It is now very common practice for nurses to use photography as a tool during wound assessment. This section will look at why the use of photography has increased and the potential implications for patient confidentiality.

Note: photography should not be used in isolation because an in-depth assessment of the patient and the wound (see part 1 and 2 of this module) must also occur.

Wound appearance can be recorded in a number of different ways. The most common and simple way is a written description. These are based on the practitioner’s interpretation of what they see. Each practitioner who assesses a wound is likely to write a different description. Conversely, a written wound assessment is open to misinterpretation when it is read by other practitioners (Dealey, 2005; Flanagan, 2003).

The use of photography in wound assessment addresses some of the problems of the written wound assessment, as a good photograph clearly shows the appearance of a wound at a certain time. Photography can also be used to track the progression of a wound, particularly when a scale is included in the picture. This can be a powerful motivational tool, both for the patient and staff.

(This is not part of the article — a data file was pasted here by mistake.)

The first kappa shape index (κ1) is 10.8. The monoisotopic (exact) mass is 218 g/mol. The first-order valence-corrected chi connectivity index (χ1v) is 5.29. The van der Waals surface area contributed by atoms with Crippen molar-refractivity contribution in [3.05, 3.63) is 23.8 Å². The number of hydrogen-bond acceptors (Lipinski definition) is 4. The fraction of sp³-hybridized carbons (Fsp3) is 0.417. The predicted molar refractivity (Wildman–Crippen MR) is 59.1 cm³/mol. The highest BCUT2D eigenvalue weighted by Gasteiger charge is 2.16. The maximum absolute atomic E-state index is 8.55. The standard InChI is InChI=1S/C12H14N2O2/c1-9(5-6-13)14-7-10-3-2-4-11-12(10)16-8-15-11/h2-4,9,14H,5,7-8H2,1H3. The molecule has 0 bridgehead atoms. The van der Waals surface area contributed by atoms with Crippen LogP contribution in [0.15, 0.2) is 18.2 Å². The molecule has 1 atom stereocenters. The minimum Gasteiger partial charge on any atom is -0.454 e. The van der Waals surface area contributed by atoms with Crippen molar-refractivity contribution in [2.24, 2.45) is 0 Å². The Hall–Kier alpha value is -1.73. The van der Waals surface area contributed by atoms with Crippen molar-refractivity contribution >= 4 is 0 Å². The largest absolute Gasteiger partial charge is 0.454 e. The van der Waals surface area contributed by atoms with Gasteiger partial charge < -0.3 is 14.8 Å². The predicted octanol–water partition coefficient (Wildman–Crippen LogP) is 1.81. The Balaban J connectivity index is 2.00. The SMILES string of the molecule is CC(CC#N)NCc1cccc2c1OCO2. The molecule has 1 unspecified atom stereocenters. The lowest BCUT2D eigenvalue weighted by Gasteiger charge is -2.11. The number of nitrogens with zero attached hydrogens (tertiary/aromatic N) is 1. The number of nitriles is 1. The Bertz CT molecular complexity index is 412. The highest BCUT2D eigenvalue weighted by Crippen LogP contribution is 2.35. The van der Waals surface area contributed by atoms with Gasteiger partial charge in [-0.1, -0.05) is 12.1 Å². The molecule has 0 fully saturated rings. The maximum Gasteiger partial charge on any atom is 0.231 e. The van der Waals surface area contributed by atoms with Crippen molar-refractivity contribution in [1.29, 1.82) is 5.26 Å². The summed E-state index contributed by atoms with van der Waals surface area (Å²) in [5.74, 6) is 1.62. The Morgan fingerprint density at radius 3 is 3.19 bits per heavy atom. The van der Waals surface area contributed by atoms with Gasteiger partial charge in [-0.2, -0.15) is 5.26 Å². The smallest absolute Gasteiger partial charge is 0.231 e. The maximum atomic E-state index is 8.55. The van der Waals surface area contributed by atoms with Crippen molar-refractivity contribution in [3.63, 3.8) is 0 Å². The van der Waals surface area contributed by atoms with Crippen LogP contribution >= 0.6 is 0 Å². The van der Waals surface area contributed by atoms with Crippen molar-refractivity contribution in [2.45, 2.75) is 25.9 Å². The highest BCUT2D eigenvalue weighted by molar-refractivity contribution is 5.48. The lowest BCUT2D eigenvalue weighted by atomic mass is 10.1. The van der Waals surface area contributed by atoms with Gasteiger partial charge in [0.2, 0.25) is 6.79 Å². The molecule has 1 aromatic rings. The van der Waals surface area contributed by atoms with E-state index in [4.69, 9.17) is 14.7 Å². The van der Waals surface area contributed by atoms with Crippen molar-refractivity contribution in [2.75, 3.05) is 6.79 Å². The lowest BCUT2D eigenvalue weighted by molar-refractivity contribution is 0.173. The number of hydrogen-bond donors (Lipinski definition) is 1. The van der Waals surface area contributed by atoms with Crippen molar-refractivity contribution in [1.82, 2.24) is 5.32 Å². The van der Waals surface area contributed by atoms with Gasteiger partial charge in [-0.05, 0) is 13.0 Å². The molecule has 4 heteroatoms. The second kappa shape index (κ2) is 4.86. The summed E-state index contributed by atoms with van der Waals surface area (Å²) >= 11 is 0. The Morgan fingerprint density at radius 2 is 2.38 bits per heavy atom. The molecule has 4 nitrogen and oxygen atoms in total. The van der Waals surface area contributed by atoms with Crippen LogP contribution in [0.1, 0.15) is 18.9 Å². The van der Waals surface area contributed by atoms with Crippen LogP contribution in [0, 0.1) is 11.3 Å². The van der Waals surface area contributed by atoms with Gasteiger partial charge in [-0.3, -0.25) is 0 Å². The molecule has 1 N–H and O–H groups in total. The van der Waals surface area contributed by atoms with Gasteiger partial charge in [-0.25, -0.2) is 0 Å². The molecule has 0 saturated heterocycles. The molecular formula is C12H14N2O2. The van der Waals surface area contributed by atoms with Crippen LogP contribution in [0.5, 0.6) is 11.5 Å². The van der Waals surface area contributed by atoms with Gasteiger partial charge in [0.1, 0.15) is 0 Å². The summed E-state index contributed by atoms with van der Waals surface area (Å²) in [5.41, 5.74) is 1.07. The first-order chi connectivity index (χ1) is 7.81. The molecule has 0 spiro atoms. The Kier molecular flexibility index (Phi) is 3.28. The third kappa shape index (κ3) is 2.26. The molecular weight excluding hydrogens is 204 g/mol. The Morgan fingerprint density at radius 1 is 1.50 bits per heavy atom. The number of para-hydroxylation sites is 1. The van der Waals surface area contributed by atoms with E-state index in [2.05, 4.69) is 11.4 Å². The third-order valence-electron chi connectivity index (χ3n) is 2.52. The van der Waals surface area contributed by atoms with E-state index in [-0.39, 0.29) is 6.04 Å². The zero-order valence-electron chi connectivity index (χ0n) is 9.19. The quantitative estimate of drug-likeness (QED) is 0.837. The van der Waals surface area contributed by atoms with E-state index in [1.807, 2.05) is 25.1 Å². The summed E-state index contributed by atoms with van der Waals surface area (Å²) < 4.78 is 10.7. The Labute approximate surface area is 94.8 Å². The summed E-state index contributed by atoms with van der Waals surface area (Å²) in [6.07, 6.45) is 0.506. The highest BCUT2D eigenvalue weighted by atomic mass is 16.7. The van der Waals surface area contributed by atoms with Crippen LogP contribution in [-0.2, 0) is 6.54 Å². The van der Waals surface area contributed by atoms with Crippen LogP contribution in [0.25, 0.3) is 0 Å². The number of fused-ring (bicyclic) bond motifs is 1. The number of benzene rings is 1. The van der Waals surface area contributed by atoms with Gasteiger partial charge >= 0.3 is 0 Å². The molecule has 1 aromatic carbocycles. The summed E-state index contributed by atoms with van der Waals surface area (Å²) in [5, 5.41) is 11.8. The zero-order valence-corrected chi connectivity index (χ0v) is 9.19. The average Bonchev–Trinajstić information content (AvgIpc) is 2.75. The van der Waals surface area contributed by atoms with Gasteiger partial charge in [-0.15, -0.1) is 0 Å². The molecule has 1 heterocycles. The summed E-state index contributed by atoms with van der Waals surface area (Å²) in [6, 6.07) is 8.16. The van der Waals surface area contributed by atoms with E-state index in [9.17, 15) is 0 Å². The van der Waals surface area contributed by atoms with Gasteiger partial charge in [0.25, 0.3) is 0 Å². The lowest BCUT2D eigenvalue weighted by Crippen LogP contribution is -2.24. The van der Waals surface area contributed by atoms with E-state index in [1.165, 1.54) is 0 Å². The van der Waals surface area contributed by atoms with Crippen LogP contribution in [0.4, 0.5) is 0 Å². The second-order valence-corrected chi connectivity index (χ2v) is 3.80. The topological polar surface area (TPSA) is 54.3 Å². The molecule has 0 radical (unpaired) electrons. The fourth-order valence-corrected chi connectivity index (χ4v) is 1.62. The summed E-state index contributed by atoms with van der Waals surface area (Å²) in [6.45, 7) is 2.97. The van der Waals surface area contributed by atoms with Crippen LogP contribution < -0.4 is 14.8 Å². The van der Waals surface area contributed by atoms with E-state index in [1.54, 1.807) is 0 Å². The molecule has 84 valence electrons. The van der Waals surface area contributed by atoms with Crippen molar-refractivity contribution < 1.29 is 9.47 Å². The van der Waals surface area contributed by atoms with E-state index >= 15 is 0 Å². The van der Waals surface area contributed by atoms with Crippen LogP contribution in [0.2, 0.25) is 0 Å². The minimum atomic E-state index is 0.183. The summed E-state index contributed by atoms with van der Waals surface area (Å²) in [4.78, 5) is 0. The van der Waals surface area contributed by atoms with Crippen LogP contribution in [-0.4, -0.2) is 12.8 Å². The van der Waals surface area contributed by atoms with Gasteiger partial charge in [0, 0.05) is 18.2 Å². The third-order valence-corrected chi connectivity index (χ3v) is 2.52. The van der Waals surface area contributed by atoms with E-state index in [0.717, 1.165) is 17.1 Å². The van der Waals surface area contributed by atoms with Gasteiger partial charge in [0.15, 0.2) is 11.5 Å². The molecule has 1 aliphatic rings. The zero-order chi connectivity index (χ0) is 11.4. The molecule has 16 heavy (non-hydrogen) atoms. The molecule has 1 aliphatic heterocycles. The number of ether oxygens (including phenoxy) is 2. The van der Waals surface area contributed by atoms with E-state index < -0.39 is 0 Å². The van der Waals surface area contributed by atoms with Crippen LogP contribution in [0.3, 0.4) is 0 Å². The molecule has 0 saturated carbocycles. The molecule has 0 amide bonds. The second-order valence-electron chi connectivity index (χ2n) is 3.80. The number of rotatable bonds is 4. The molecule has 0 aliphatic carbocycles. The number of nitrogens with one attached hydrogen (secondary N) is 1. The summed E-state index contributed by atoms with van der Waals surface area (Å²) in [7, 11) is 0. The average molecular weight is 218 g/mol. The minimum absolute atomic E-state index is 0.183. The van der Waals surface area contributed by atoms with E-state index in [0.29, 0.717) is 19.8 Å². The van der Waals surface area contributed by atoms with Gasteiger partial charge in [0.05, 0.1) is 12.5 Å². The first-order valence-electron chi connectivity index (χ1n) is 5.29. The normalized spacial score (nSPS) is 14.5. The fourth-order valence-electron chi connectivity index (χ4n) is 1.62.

Wound photos can be used as an adjunct to clinical care, for discussions about care with colleagues, for education, for publication in nursing (or medical) journals or as part of medical research (Sperring and Baker, 2014; Hampton, 2016). Despite this, there are some important factors to consider when using photography in wound assessment. These must be understood by a practitioner so that it is used appropriately.